Chrome is officially the most popular Web browser in the world. When you look at Browser Market Share, Google Chrome comes in at nearly 60%, Safari at nearly 14%, and UC Browser at 7% (Chinese browser), and Firefox at 5%. There’s a reason why Chrome is so popular among users. It’s well-designed, fast, intuitive, and comes equipped with endless extensions that take browser capabilities to the next level. With that in mind, here are five Chrome extensions you should know about.
There’s a reason why the LastPass Chrome extension has over 20,000 5-star reviews. With this nifty extension, you can securely store and manage all passwords across every site. You can start your account by manually adding all the passwords and usernames that come into mind. Or, you wait until LastPass prompts you.
Each time you log into a new site, LastPass asks if you want the LastPass Vault to remember the password. You’ll be quite surprised at how many passwords you actually have to remember. However, keep in mind that LastPass is different from allowing your computer to remember all of your passwords. This is because with LastPass, each password is kept in an encrypted vault, and not anyone can just open your computer and access stored passwords.
LastPass also has a feature that allows you to “share” passwords without revealing what those passwords are. For example, this would be ideal if you were a business owner who wanted to allow a freelancer access to your website without giving away your personal information.
WordPress Admin Bar Control
If you run a WordPress website, chances are you log into your dashboard frequently. With the majority of the Web being powered by WordPress sites, it’s not far off to assume you’ve used it before. If that’s the case, there are even better ways to manage it—right from your Chrome browser. One of the best tools is the WordPress Admin Control.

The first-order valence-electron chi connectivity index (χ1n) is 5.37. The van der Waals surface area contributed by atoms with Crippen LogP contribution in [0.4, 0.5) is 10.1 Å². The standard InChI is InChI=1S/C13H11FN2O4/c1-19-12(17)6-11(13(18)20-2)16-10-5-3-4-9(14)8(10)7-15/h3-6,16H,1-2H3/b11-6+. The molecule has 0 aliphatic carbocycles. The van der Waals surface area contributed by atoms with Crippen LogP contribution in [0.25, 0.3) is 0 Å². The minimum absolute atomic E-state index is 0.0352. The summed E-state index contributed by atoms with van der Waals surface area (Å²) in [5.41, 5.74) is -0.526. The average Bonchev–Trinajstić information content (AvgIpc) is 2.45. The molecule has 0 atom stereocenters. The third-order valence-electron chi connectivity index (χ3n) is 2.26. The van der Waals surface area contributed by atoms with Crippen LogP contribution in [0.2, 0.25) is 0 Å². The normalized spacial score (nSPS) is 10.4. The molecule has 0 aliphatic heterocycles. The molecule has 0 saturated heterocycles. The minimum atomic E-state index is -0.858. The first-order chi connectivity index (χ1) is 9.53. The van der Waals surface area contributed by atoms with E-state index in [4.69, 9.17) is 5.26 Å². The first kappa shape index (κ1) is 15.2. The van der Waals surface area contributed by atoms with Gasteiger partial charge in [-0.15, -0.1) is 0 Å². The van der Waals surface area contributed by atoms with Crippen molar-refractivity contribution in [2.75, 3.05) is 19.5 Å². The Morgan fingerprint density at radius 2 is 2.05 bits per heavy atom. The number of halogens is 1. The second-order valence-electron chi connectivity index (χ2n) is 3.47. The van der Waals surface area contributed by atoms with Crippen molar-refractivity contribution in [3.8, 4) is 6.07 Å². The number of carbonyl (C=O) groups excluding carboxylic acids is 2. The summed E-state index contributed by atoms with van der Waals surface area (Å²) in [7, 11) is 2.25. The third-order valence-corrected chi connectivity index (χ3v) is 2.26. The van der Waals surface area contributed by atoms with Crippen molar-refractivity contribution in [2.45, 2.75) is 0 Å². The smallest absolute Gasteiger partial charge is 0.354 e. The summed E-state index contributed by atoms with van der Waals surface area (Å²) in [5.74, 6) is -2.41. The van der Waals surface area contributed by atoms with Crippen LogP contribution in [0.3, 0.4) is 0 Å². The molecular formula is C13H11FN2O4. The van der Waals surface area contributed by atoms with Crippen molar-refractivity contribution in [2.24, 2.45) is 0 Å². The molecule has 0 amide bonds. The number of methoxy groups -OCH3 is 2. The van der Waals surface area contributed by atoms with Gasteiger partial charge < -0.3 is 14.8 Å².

Have you ever made changes to your website, went to go see how it appeared from a visitor perspective, and gotten annoyed by the WordPress admin bar that stays incessantly floating at the top? The fact is, it can block important elements of the page, and thwart your ability to fully see it from an outsider’s perspective without having to log out and log back in. That’s what the WordPress Admin Control Chrome extension is for. Simply press a button, and the WP admin bar disappear, making it super easy to view your site uninterrupted. As a pro tip, be sure to optimize your WordPress speed before you launch your site—this way, you don’t lose users due to slow loading page times.
According to DreamHost, “If your WordPress site is sluggish and forces users to wait for even a few seconds, you’re likely to feel the negative effects right away. You can see rising bounce rates, decreased conversions, and poor search rankings.”
Evernote Web Clipper
Whether you’re a student or an entrepreneur, the Evernote Web Clipper can be a life-saving Chrome extension for you, as it saves you plenty of time on a daily basis. Whenever you discover a page that you want to read, simply click on the Evernote icon and save a portion of text, a link, and image, or any element of the page that you’d like. You can then organize your clippings into custom folders. For example, if you were researching for this particular article, you might create a folder called “Best Chrome extensions” and clip whatever resources you came across that helped contribute to that article. Then, you could open that folder and view all your resources organized in a neat, convenient way.
Although Chrome is a great browser to use, Chrome’s tabs take up a lot RAM. Take one look at your Activity Monitor or your Task Manager to see the numbers for yourself. The fact is, Chrome processes a lot of memory. There’s a method to the madness here: because Chrome splits up each function into their own process, which means if something goes wrong, only that individual process—like a tab or extension—would crash, and not bring the entire browser down.
However, if you want your computer to run smoother, you can use an extension like the Tab Wrangler to help manage it. The Tab Wrangler will automatically close inactive tabs that you haven’t used for a while. You can set your own custom time, which instructs Tab Wrangler on when to close a tab after an allotted period of idleness. Rather than lose the tabs altogether, it stores each in a separate area for you to access later if necessary. If you never choose to access your closed tab again, it will disappear after an allotted amount of time as well.
You can also auto-lock certain tabs that contain a specific URL. For example, if you were on WordPress a lot, you could instruct Tab Wrangler to never close any URLs that contain WordPres.Updated Date: 24 September 2018, 19:43